It is vital to note that as a manufacturing nation, Mexico heavily depended on the import inputs that it utilized to create its finished products for export. China provided most of Mexico’s import inputs through its cheaper exports compared to those of the United States. This meant that the United States-Mexican integration diminished as Mexico relied more on import inputs from China than those from the United States. A parallel reaction also occurred in the United States in that the nation bought more exports from China than those from Mexico. Thus, the North American Free Trade Agreement was forced to welcome an uninvited guest in the form of China that derailed integration between the economies of the United States and Mexico (Autor, Dorn & Hanson, 2013).

In Mexico, the real wages for manufacturing workers appeared to be stagnated compared to the United States where they have risen since the implementation of NAFTA. However, recent years have since seen growth in real wages in both nations though at a slow rate. While real wages grew slowly, the labor productivity in both Mexico and the United States increased significantly signaling increased gross profit margins in the manufacturing sector. The growing gap between the wages and productivity in both Mexico and the United States is the result of several factors besides NAFTA such as Chinese competition, technological transformations, other trade agreements, macroeconomic policies and globalization, but NAFTA has not put in place measures to curb this gap.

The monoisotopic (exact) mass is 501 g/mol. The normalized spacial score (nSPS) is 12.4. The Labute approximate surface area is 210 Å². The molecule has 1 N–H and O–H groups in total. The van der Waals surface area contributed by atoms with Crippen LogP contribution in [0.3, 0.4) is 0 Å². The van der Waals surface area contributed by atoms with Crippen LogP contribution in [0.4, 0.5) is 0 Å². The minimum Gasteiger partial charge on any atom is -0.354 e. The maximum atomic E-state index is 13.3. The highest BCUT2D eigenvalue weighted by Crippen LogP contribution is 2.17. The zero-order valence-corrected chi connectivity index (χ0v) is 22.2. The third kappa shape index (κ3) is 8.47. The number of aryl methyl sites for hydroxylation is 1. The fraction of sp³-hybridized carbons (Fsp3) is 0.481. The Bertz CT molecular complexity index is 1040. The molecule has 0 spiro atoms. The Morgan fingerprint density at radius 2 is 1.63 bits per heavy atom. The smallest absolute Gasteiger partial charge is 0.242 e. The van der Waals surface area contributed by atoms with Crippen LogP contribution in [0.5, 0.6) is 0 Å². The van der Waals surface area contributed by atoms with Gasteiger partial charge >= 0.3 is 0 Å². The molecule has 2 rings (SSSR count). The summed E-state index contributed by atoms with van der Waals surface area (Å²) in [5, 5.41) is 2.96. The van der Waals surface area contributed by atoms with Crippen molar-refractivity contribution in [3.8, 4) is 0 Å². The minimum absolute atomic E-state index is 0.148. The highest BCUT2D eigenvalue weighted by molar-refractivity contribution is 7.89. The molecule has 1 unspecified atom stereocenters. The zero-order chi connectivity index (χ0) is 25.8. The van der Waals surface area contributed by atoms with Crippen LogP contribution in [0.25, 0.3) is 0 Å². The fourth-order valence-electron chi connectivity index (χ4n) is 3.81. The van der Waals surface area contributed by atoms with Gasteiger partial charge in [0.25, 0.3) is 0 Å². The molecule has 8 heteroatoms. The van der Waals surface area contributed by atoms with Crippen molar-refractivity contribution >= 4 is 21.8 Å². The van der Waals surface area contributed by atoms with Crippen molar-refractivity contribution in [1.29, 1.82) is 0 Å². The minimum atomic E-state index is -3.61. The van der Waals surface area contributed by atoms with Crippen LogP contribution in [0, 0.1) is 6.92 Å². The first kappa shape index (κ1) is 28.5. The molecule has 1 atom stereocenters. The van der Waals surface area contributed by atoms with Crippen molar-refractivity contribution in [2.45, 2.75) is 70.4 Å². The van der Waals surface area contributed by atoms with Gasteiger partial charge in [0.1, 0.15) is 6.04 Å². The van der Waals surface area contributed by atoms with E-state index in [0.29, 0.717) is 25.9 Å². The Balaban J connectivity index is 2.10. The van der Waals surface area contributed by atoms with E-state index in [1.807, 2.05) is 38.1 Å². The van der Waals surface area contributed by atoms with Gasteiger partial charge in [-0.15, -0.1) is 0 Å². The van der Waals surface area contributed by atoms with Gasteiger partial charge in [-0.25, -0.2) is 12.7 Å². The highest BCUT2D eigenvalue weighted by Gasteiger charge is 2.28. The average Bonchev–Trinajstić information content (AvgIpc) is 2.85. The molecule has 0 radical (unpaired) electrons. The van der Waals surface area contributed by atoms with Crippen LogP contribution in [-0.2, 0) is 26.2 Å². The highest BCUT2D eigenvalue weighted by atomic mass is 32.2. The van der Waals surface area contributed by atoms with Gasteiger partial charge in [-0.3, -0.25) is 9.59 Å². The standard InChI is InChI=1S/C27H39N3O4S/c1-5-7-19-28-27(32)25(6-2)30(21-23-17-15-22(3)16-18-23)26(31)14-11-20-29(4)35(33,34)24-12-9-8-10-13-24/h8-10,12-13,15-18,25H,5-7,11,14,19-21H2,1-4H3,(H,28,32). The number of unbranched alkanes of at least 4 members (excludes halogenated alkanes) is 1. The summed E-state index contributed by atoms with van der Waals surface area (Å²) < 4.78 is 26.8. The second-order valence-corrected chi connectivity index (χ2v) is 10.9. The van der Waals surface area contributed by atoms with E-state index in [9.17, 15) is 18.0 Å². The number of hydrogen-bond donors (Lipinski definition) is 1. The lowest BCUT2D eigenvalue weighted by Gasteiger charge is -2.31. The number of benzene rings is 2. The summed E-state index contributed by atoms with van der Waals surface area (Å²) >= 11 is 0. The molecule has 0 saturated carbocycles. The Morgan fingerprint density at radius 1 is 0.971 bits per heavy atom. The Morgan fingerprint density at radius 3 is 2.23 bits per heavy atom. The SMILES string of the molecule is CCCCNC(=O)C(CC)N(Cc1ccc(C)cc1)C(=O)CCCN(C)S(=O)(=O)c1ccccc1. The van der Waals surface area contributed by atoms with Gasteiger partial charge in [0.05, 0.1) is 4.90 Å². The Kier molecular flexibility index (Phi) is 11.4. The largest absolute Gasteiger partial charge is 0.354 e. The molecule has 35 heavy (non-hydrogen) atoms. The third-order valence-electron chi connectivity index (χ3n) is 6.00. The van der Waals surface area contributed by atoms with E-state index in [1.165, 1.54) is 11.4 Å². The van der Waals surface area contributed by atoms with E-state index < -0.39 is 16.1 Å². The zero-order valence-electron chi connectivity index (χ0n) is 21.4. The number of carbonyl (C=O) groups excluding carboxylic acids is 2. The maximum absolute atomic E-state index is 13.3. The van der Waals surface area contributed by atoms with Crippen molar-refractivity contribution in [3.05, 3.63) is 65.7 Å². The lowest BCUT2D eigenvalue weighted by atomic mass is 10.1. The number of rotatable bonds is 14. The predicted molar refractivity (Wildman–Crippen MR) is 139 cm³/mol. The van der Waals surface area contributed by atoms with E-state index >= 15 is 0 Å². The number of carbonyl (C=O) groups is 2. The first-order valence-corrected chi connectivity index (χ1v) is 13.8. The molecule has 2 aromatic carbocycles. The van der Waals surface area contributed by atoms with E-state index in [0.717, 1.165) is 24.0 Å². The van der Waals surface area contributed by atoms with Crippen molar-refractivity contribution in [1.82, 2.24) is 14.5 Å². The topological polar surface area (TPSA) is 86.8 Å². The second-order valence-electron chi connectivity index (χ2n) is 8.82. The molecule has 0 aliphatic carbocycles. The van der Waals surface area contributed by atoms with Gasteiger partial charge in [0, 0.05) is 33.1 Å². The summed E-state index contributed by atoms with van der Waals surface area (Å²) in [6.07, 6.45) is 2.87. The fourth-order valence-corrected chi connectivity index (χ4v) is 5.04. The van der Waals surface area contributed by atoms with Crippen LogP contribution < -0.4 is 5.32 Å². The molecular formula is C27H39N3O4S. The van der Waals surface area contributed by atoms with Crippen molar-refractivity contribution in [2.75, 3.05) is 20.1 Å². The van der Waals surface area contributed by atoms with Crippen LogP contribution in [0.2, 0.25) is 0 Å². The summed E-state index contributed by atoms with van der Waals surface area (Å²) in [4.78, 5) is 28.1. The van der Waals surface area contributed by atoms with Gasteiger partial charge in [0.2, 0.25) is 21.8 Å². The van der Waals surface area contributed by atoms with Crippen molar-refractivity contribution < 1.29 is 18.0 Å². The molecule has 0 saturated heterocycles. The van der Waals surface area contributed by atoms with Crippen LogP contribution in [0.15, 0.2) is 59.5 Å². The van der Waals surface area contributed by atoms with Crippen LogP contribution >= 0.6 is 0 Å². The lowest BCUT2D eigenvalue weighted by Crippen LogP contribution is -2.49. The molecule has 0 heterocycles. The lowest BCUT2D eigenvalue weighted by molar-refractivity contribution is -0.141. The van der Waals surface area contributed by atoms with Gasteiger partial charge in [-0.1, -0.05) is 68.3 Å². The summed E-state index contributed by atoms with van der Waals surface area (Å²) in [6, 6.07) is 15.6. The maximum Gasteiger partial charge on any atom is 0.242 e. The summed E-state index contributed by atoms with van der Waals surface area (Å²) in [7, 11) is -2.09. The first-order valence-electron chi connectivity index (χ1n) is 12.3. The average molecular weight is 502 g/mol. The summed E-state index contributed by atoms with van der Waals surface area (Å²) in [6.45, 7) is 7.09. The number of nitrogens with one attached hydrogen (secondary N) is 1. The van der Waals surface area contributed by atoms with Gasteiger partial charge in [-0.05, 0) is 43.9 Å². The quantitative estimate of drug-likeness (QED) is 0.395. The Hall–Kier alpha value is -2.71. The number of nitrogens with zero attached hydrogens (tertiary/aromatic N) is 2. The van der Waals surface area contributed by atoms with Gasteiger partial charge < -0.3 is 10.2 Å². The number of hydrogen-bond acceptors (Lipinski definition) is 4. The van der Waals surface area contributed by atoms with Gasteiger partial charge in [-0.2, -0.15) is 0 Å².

The North American Free Trade Agreement did not fulfill the objectives it gave to the people of Mexico and the United States of raising wages, increasing employment and enhancing convergence between the economies of the United States and Mexico. While it might be claimed by some that the failure to achieve these objectives was as a result of other factors such as Chinese competition and economic crises, the fact that the objectives were not achieved after recovery of the countries shows that NAFTA has various shortcomings. All in all, NAFTA is a lesson to the public regarding promises politicians give but fail to deliver (Esquivel, 2014).   


Autor, D., Dorn, D., & Hanson, G. (2013). The China Syndrome: Local Labor Market Effects of Import Competition in the United States. American Economic Review, 103(6), 2121-2168.

Esquivel, G. (2014). La Lección del TLCAN. El Universal.

Guerrero, I., Lopez-Calva, & Walton, M. (2009). The Inequality Trap and Its Links to Low Growth in Mexico. No Growth Without Equity? Inequality, Interests, And Competition In Mexico, 111-156.

Hanson, G. (2006). Illegal Migration from Mexico to the United States. Journal Of Economic Literature, 44(4), 869-924.